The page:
By John J. Woods
Smart deer hunters stay home on bad weather days. Yeah right, we’ve been hearing that one for years. However some deer hunters seem bound and determined to learn things the hard way. I’m one of them. So there I sat atop a 16-foot tripod in a blinding rain. What a way to ring in the first day of a new year.
The saving grace for my situation was a canopy roof on the hunting stand covered with waterproof ripstop nylon. Despite a few minor leaks around the seams of the sidewalls, I was feeling pretty cozy, and for the most part I was dry. I was also comforted by the thought that my hunting buddy Andy Dulaney was a half mile away in another hunting stand. You shouldn’t hunt alone on such days.
As most deer hunters’ minds do during lulls in the action, my thoughts roamed from solving the world’s problems, to anticipating a nice bowl of hot homemade chili back in camp, and wondering what self-respecting whitetail buck would be caught alive (much less in a position to be dead) on a terrible day like this. My answer came quicker than I could have imagined.
Peaking out of the side window of the tripod cover, it was easy to tell the downpour outside was gaining ground on the turf below. The visibility down the shooting lane was under 50 yards thanks to the sheets of rain and a low fog forming across the ground. I was hoping for a short hiatus in the deluge so I could hop on my ATV and boogie back to camp.
Just at that moment, I could hear the approaching stomps of something running in the waterlogged sod. Each slogging step grew louder. I could hear the sequence of steps sucking out of the mud with each stride. By habit, I readied my deer rifle by poking the barrel out the wall seam crack in case it might be a deer. Then I sort of laughed to myself. What deer?
Had that tripod hunting stand not been situated over three small pine trees in the center of a shooting lane, I think that animal would have run right between the legs supporting my seat. I jerked back the side cover, and to my amazement a nice little 3-point buck ran beside the tripod, slowed for a second, then quartered off into the thick cover just past the shooting stand. I was dumbfounded.
I still wonder exactly what mission that buck was on that day—running full out, slinging mud with every step, and seemingly headed somewhere with a purpose. Why he ventured forth under such adverse weather conditions I have no idea. What I do know is that he did, which dispels yet another old deer hunter’s tall tale. Deer move and can be hunted during bad weather conditions.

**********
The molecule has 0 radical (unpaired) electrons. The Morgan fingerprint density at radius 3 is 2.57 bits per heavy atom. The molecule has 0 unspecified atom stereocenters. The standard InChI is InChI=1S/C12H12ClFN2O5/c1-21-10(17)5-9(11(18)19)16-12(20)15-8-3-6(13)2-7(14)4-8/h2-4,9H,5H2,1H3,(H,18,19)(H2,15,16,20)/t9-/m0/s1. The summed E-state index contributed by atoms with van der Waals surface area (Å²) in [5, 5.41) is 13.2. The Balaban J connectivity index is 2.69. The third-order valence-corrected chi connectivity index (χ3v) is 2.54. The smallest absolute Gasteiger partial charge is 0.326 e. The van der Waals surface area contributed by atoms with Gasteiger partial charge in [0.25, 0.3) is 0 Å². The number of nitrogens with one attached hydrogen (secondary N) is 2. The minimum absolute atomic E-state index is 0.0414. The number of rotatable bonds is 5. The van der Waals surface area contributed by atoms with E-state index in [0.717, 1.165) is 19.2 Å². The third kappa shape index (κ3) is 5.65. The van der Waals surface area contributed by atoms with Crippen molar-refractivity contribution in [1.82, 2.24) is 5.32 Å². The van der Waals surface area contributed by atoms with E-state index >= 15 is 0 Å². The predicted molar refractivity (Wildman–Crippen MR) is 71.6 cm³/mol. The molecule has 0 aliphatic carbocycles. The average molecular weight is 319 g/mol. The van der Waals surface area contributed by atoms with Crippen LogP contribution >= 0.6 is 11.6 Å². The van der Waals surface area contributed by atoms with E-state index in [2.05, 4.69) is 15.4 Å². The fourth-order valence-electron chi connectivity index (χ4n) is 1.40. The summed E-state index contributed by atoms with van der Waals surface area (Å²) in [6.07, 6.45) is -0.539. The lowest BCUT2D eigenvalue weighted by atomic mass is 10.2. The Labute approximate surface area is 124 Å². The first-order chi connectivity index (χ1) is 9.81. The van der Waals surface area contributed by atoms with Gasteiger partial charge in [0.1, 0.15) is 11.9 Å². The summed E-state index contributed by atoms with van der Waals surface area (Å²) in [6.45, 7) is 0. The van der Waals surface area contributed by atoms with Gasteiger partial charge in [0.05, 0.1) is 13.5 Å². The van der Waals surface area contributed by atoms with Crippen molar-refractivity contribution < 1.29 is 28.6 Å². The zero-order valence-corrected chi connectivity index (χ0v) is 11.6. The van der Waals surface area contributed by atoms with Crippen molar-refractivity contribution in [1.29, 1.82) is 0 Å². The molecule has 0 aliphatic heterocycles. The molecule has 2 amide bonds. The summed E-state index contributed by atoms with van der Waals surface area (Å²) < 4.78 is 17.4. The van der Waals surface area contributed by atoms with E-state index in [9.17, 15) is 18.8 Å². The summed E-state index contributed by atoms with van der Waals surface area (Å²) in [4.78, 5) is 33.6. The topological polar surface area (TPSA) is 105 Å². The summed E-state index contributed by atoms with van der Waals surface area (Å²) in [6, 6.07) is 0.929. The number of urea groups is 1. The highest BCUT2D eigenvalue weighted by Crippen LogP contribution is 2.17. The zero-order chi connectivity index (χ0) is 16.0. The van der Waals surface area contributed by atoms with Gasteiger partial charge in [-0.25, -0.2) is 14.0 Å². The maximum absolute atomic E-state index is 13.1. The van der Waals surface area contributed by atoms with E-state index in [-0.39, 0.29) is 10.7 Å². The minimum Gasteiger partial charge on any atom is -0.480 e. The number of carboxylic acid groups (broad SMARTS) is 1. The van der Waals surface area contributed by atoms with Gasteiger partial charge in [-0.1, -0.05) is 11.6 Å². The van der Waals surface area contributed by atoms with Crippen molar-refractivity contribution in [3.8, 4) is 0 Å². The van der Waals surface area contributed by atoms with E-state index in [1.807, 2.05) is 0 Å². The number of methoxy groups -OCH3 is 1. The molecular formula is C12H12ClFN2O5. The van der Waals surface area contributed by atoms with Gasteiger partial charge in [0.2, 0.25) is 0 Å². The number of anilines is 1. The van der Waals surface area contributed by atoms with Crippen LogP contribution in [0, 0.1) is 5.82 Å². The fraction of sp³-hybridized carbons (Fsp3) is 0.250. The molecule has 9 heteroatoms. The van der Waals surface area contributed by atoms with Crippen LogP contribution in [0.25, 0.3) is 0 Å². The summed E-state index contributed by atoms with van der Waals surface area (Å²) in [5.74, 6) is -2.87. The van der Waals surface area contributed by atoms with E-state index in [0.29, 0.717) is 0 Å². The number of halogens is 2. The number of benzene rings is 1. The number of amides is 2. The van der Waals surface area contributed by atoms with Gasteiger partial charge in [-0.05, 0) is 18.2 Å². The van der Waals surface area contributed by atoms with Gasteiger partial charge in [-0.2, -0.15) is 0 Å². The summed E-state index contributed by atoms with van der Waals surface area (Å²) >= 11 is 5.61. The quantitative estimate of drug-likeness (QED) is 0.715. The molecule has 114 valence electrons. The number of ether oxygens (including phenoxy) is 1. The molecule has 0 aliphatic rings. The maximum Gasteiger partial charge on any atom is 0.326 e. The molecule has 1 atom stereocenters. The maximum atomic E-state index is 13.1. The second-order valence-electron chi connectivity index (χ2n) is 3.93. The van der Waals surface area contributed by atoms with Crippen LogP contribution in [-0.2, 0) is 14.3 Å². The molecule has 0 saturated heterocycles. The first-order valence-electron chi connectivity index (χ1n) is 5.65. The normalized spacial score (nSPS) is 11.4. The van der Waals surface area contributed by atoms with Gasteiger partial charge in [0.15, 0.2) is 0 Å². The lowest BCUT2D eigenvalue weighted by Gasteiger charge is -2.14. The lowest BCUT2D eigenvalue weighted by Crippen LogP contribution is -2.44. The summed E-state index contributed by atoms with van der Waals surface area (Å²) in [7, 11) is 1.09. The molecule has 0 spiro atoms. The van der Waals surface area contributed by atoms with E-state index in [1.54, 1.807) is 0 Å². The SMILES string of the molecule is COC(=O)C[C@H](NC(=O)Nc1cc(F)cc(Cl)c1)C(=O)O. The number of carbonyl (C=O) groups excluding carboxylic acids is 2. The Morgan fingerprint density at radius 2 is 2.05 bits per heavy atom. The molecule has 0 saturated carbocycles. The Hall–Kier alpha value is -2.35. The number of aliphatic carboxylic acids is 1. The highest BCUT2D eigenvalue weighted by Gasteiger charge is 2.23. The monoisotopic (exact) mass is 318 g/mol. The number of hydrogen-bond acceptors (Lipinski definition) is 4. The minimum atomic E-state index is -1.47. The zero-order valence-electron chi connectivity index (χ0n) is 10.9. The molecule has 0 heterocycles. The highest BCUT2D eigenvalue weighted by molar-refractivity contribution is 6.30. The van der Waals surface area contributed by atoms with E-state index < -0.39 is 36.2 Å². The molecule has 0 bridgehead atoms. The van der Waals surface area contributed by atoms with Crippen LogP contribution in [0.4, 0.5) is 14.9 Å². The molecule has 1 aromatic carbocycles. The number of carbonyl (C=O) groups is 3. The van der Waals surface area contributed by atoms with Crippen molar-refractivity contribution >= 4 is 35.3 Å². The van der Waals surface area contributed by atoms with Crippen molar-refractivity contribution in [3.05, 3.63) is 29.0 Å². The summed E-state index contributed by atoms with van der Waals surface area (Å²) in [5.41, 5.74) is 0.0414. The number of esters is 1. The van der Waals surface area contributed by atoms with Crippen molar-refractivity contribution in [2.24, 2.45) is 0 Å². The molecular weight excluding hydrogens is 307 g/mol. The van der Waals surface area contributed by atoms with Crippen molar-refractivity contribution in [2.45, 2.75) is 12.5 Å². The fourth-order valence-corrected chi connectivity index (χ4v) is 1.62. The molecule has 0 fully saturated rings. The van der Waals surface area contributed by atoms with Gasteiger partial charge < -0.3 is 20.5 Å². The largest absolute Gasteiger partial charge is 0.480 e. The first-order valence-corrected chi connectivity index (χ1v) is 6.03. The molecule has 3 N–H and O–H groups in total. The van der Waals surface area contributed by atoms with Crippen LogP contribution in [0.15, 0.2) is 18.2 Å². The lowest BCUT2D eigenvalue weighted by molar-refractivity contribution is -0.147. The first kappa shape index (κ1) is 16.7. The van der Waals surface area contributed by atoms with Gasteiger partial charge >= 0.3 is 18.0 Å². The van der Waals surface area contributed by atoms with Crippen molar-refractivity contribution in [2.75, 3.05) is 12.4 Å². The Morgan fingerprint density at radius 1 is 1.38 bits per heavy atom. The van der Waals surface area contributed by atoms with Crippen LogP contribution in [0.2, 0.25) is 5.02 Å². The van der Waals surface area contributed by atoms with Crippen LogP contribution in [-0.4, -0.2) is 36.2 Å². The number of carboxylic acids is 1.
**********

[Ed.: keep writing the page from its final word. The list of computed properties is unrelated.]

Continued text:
The bigger question, however, might be what effective deer hunting strategies to use when weather conditions turn fowl. Are there times when sticking close to the fire is time better spent? What extra planning steps or precautions should hunters take into account when contemplating a bad weather deer hunting scenario?
When bad weather is mentioned in relation to hunting, most hunters seem to immediately think of the traditional rainstorm as in cloud burst, thunder, lightning, and a downpour. Remember though, bad weather encompasses a lot more than mere rain showers. In the upper Midwest it might mean ice, sleet, or snow, while in the south it might indicate unseasonably hot temperatures with high humidity, or that occasional January blow. Bad weather is bad weather, but it isn’t always defined as thunder and rain.
In order to get a number of bad weather hunting insights with different perspectives I contacted several noted whitetail hunters with successful experiences hunting deer in bad weather. The suggestions these experts offer can help us all apply more effective strategies and tactics when Mother Nature goes awry.
The southeastern United States is poised in a rather unique weather corridor. From Arkansas east to the Carolinas, deer season weather can run the entire gamut from hot and dry, to near flash floods, to freezing cold with spits of sleet and snow. Bad weather fronts can come and go in under 48 hours, often times quicker. Such conditions can play havoc with any deer hunting plan, as George Mayfield of Aliceville, Alabama, knows well.
Does weather influence George’s deer hunting? “I operate a commercial hunting lodge called The Roost (205-373-8645), so I can’t fret about incoming weather, since I can’t change it anyway. I always have hunting clients booked so we’re going to hunt regardless,” George commented. “My job is to try to assess the weather that will hit our hunting areas so I can prepare the hunters for it by altering our strategies accordingly.
“Every hunt can’t be a bluebird sky experience. Some bad weather conditions can actually make deer hunting better. A slow drizzle rain without much wind softens woods noise. It lets stalking hunters walk quiet and work closer to game. On days like this I post hunters near clear-cut edges where I’ve actually watched bucks stand up, shake off like a dog, and lay right back down. When bucks move in a drizzle they seem to go slower, more deliberate, making them easier to see, scope, and shoot. Bucks have to move eventually so being alert is critical,” Mayfield advises.
Another type of weather scenario that is prevalent across the south is the major cold front that moves in slowly, then blows by overnight or maybe even stalls for a day or two. “For the first or second day after a big cold front rolls through, the best strategy is to hunt open fields in the afternoons,” says Mayfield.